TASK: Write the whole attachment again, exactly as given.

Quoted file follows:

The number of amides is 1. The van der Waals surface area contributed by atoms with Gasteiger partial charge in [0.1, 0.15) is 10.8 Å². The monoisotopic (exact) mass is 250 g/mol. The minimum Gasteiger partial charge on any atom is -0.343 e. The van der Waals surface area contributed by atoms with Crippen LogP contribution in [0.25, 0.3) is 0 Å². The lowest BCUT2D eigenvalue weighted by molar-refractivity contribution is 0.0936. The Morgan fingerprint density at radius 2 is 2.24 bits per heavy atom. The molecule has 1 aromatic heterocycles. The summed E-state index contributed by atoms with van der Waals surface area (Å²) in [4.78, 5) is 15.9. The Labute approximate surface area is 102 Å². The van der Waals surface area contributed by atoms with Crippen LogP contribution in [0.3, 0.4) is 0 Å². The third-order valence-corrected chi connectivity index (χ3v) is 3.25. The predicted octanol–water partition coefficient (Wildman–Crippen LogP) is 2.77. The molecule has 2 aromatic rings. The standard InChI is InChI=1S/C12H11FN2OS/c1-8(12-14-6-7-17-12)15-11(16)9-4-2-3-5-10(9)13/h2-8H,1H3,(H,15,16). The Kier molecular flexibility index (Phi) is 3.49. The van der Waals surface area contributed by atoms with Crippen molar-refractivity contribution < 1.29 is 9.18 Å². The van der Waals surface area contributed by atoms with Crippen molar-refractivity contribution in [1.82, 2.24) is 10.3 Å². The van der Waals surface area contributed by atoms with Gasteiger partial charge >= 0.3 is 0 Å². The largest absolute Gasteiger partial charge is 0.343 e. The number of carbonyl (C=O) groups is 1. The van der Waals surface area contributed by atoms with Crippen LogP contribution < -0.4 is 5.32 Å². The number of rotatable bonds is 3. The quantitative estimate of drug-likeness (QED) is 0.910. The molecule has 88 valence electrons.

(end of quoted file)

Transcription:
The number of amides is 1. The van der Waals surface area contributed by atoms with Gasteiger partial charge in [0.1, 0.15) is 10.8 Å². The monoisotopic (exact) mass is 250 g/mol. The minimum Gasteiger partial charge on any atom is -0.343 e. The van der Waals surface area contributed by atoms with Crippen LogP contribution in [0.25, 0.3) is 0 Å². The lowest BCUT2D eigenvalue weighted by molar-refractivity contribution is 0.0936. The Morgan fingerprint density at radius 2 is 2.24 bits per heavy atom. The molecule has 1 aromatic heterocycles. The summed E-state index contributed by atoms with van der Waals surface area (Å²) in [4.78, 5) is 15.9. The Labute approximate surface area is 102 Å². The van der Waals surface area contributed by atoms with Crippen LogP contribution in [0.3, 0.4) is 0 Å². The third-order valence-corrected chi connectivity index (χ3v) is 3.25. The predicted octanol–water partition coefficient (Wildman–Crippen LogP) is 2.77. The molecule has 2 aromatic rings. The standard InChI is InChI=1S/C12H11FN2OS/c1-8(12-14-6-7-17-12)15-11(16)9-4-2-3-5-10(9)13/h2-8H,1H3,(H,15,16). The Kier molecular flexibility index (Phi) is 3.49. The van der Waals surface area contributed by atoms with Crippen molar-refractivity contribution < 1.29 is 9.18 Å². The van der Waals surface area contributed by atoms with Crippen molar-refractivity contribution in [1.82, 2.24) is 10.3 Å². The van der Waals surface area contributed by atoms with Gasteiger partial charge >= 0.3 is 0 Å². The largest absolute Gasteiger partial charge is 0.343 e. The number of carbonyl (C=O) groups is 1. The van der Waals surface area contributed by atoms with Crippen LogP contribution < -0.4 is 5.32 Å². The number of rotatable bonds is 3. The quantitative estimate of drug-likeness (QED) is 0.910. The molecule has 88 valence electrons.